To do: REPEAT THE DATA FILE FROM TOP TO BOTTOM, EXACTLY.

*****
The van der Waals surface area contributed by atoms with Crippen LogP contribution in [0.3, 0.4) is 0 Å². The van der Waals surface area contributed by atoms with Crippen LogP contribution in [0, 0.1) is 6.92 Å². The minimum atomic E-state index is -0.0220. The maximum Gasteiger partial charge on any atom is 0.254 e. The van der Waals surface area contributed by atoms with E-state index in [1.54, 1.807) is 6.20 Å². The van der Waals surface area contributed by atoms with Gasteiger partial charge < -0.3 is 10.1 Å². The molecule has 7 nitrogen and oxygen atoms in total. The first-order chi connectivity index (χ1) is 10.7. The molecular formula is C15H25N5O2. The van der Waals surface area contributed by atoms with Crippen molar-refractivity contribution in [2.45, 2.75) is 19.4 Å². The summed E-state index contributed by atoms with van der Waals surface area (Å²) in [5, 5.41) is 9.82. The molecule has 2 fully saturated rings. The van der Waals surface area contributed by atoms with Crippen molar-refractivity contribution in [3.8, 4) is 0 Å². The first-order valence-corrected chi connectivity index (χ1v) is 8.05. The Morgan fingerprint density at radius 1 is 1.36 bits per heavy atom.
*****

The van der Waals surface area contributed by atoms with Crippen LogP contribution in [0.3, 0.4) is 0 Å². The van der Waals surface area contributed by atoms with Crippen LogP contribution in [0, 0.1) is 6.92 Å². The minimum atomic E-state index is -0.0220. The maximum Gasteiger partial charge on any atom is 0.254 e. The van der Waals surface area contributed by atoms with E-state index in [1.54, 1.807) is 6.20 Å². The van der Waals surface area contributed by atoms with Gasteiger partial charge < -0.3 is 10.1 Å². The molecule has 7 nitrogen and oxygen atoms in total. The first-order chi connectivity index (χ1) is 10.7. The molecular formula is C15H25N5O2. The van der Waals surface area contributed by atoms with Crippen molar-refractivity contribution in [2.45, 2.75) is 19.4 Å². The summed E-state index contributed by atoms with van der Waals surface area (Å²) in [5, 5.41) is 9.82. The molecule has 2 fully saturated rings. The van der Waals surface area contributed by atoms with Crippen molar-refractivity contribution in [3.8, 4) is 0 Å². The first-order valence-corrected chi connectivity index (χ1v) is 8.05. The Morgan fingerprint density at radius 1 is 1.36 bits per heavy atom.